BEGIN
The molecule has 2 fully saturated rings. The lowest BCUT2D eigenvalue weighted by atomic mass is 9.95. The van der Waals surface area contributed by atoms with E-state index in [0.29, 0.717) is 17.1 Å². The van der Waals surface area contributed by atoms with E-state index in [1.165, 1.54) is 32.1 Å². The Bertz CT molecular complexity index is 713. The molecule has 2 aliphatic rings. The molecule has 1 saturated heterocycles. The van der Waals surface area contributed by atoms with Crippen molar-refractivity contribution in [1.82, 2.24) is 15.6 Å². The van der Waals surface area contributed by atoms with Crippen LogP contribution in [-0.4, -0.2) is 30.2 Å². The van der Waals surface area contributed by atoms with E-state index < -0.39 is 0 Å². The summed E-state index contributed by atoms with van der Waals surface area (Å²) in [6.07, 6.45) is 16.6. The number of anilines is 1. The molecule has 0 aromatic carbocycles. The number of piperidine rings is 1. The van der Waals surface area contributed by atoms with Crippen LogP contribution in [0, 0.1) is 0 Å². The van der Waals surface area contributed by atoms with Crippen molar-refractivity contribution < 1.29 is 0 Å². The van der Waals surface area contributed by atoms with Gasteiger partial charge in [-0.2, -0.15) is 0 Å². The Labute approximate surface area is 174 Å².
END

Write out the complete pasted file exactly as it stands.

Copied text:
The molecule has 2 fully saturated rings. The lowest BCUT2D eigenvalue weighted by atomic mass is 9.95. The van der Waals surface area contributed by atoms with E-state index in [0.29, 0.717) is 17.1 Å². The van der Waals surface area contributed by atoms with E-state index in [1.165, 1.54) is 32.1 Å². The Bertz CT molecular complexity index is 713. The molecule has 2 aliphatic rings. The molecule has 1 saturated heterocycles. The van der Waals surface area contributed by atoms with Crippen molar-refractivity contribution in [1.82, 2.24) is 15.6 Å². The van der Waals surface area contributed by atoms with Crippen LogP contribution in [-0.4, -0.2) is 30.2 Å². The van der Waals surface area contributed by atoms with E-state index < -0.39 is 0 Å². The summed E-state index contributed by atoms with van der Waals surface area (Å²) in [6.07, 6.45) is 16.6. The number of anilines is 1. The molecule has 0 aromatic carbocycles. The number of piperidine rings is 1. The van der Waals surface area contributed by atoms with Crippen LogP contribution in [0, 0.1) is 0 Å². The van der Waals surface area contributed by atoms with Crippen molar-refractivity contribution < 1.29 is 0 Å². The van der Waals surface area contributed by atoms with Gasteiger partial charge in [-0.2, -0.15) is 0 Å². The Labute approximate surface area is 174 Å².